Although Sundays commonly consist of a standard procedure – wake up, roll over, pull blankets over head, stay in pajamas and wander aimlessly moping about the week ahead-the Tokyo String Quartet firmly seized the day on Sunday, Jan. 27 at Kilbourn Hall in Eastman Theatre.

First violinist Martin Beaver, second violinist Kikuei Ikeda, violist Kazuhide Isomura and cellist Clive Greensmith provided an incredibly breathtaking performance to an eclectic audience. The sold-out performance left some students’ heads hanging, but I was able to snag a spot in the packed auditorium, notebook in my lap, pen behind my ear.

The Tokyo String Quartet was founded over 30 years ago and is regarded as one of the supreme chamber ensembles in the entire world. They have collaborated with multiple artists and composers, established a renowned catalogue of recordings and have coached young string quartets as they devote much of their summers to teaching and performing master classes in North America, Europe and the Far East. An exclusive contract with Deutsche Grammophon cemented the Tokyo String Quartet’s reputation as one of the world’s leading quartets, and it has since released more than 40 landmark recordings.

Beaver has appeared as a soloist with the San Francisco Symphony, Indianapolis Symphony, Toronto Symphony, National Orchestra of Belgium and the Portuguese Radio Orchestra and is a faculty member at the Steinhardt School of New York University.

Ikeda was born in Yokosuka, Japan and performed as a soloist with the Yomiuri Symphony and the Tokyo Metropolitan and Tokyo Symphony orchestras. He also toured Europe as concertmaster of the Tokyo String Orchestra.

Ikeda came to the United States in 1971 and studied with members of the Julliard School. He has given recitals in Italy, New York and Tokyo and was a prizewinner in the Mainichi Nippon Hosoh Kyokai and Haken competitions in Japan, the Washington International Competition for Strings in Washington D.C., and the Vienna da Motta in Portugal.

Isomura became an assistant concert master of the Nashville Symphony upon his arrival to the U.S. and eventually ended up at the Julliard School. He is a founding member of the Tokyo String Quartet and records for MusicMasters/Musical Heritage Society.

Greensmith graduated from the Royal Northern College of Music and the Musikochschule in Cologne and has held the position of principal cellist of London’s Royal Philharmonic Orchestra. He has appeared as a soloist with the London Symphony Orchestra, the Royal Philharmonic, English Chamber Orchestra, Mostly Mozart Orchestra, Seoul Philharmonic and the RAI Orchestra of Rome. He is also currently a faculty member at New York University.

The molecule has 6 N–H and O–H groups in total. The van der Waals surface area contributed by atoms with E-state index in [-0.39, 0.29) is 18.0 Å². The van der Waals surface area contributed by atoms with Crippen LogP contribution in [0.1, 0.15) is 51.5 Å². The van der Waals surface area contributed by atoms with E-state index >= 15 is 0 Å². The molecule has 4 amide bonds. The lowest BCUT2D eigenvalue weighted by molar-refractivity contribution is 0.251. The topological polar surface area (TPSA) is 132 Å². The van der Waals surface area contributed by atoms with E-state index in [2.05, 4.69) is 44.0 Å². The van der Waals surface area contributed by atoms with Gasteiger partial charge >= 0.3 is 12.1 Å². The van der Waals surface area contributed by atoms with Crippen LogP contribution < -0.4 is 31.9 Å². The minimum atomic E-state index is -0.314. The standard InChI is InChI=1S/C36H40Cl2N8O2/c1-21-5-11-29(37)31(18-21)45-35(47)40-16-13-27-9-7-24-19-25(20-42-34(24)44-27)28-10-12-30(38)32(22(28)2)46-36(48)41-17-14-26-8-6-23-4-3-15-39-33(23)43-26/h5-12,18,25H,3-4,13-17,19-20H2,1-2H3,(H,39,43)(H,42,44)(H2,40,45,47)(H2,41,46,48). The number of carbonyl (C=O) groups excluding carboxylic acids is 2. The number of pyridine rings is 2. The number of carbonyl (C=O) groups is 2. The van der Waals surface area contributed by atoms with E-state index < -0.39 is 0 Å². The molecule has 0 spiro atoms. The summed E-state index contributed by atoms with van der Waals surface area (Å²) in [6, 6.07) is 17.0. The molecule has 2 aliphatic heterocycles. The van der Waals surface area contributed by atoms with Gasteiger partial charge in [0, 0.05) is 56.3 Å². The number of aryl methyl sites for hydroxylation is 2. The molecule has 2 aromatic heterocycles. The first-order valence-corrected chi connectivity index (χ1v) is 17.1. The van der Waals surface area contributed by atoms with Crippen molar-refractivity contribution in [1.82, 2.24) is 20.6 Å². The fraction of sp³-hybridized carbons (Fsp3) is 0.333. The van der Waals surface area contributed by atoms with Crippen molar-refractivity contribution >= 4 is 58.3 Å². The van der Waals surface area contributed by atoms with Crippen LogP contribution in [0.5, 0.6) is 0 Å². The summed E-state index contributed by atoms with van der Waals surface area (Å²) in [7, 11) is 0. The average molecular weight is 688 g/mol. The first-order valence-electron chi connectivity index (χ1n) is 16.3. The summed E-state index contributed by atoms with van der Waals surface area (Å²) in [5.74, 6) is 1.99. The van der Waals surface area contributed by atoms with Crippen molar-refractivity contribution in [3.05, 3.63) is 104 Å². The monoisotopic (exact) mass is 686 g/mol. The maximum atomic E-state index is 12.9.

The quartet performed three major pieces entitled “Quartet in G Major, Op. 18,” “No. 2, Compliments,” “Grosse Fuge in Bb Major, Op. 133” and “Quartet in C Major, Op. 59 No. 3, Hero” – all originally compliments of Beethoven.

The first piece consisted of the most soothing perfection of crescendos and decrescendos, leading into a refreshing legato as all four members played different parts and came together sporadically in unison. The end of this piece resulted in a climax of emotion that provoked immediate chills down my spine and left the audience roaring with applause.

Martin Beaver commented on the sheet music of the second piece by saying, “This music is kind of like the map of I-90.”

“Grosse Fuge in Bb Major, Op. 133” began with extreme staccato and gradually moved toward a distressing, somber attitude. The piece is recognized for its extreme technical demands as well as its unrelentingly introspective nature. Each member remained focused and devoted on his own part throughout the piece, eventually combining in the formation of one perfect musical story.

Lastly, the “Quartet in C Major” was played with immaculate precision as it included the Introduzione: Andante con moto; Allegro vivace, Andante con moto quasi Allegretto, Menuetto: Grazioso and Allegro molto. The ending of this piece resonated with such intense beauty that it left hands clapping for over five minutes and a wave of “Bravos” overlapped each other as the four men went off stage and came back on at least three times to bow.

I sat in the last row of Kilbourn Hall, in the very last seat in the corner, having just witnessed something so moving that it brought tears to my eyes.

It was truly mesmerizing to see women with canes and men with spectacles the size of Texas joined with Eastman students for a common purpose: the appreciation of something indescribable. Words cannot do justice to the world renowned Tokyo String Quartet.

Miller is a member of the class of 2011.



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